Kingdoms and Castles isn’t the most challenging or complex city-building game I’ve ever seen, but it is one of the best to just pick up and start playing.
The game—which was released on PC earlier this week—randomly generates a small patch of land for you, then asks you to build a lil’ Medieval settlement on it. You’re given a few settlers and resources to get going, but after that you’re on your own. Food, shelter, stone, iron, bread, soldiers, churches, you need to grow, hire or build everything else from there.
To stop the player from just going nuts and building everything at once, K&C puts a cap on your progress by using your settlement’s population as an energy meter. The more people you can attract, the more buildings you’ll be able to “power” and thus gain resources from, the more stuff you’ll be able to do. If people leave, or die, then essential services will go unserved, and you might find yourself in trouble.
There is definitely trouble at certain points in K&C anyway, because to keep players on their toes the game likes to throw crisis events like plagues, dragons and viking invasions your way. Each of these can be countered fairly easily, but they’re enough of a threat to always have you wondering whether to spend workers/resources on a new church that you definitely need now, or on better defences for your town which you may need more, but at some random point down the line.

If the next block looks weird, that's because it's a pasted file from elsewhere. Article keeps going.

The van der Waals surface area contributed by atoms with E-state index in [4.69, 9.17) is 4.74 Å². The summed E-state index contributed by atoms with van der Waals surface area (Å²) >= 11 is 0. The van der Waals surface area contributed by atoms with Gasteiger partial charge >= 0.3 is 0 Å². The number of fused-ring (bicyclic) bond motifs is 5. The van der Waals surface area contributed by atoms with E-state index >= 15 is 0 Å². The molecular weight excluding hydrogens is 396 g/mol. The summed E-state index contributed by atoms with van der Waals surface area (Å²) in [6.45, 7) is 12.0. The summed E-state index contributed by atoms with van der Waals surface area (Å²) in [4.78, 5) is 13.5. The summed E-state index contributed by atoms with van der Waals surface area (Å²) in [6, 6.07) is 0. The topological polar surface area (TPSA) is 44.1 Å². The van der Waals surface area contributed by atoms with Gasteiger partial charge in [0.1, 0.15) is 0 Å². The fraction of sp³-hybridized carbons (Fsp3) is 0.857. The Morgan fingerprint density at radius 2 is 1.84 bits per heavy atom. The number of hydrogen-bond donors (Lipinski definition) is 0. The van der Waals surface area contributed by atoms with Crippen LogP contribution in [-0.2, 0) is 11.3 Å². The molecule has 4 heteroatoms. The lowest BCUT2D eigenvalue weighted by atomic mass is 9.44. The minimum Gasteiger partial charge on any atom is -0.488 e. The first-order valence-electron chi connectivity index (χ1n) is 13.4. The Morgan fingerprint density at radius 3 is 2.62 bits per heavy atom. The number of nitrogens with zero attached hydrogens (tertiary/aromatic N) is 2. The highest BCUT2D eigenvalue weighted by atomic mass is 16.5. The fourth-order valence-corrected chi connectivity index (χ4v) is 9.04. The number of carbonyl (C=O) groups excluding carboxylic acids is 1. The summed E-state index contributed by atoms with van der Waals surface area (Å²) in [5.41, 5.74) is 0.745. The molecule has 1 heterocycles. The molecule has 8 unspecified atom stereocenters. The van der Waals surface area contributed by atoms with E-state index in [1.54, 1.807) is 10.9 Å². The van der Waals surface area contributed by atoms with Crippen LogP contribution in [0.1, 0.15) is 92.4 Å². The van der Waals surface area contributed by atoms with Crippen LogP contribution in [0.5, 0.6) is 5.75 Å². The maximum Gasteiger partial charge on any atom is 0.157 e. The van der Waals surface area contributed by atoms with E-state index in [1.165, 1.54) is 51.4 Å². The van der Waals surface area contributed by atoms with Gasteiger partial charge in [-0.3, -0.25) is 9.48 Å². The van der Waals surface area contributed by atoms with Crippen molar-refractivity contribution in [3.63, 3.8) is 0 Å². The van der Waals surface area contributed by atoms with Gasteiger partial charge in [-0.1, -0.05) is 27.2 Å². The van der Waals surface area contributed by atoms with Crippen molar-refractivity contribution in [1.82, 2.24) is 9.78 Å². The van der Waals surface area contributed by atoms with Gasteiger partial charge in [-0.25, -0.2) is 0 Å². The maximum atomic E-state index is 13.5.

And that’s about it. There’s no story or endgame to work towards, just the satisfaction of seeing a small little village grow into a medieval city. K&C has definitely traded depth for accessibility, with not much asked of the player aside from placing buildings and roads, and while that will disappoint some (the inability to be able to manually assign workers to specific jobs is a bit of a pain), I kinda liked it: I found that I was hooked on the building process after only a few minutes of playtime, and I’ve since played through three separate games since each reroll of the terrain can present new challenges and ideas for your build.
The only things you have to manage outside of the building are preparing for winter (you need to have food stored), some very streamlined citizen happiness (they hate smog and living in slums, love churches and libraries) and some basic taxation and military commands (which involve sending an army to fight vikings and/or building defence towers to counter incursions). They’re rare diversions, though; you spend most of your hours in K&C wondering which part of your cute little town you’re going to put a cute little bakery in next.
Kingdoms & Castles isn’t a brutal survival game, nor is it a detailed and accurate simulation of Western European settlement construction in the late Medieval era. It’s intended as a game about having fun building a cute little village, and that’s exactly what it delivers.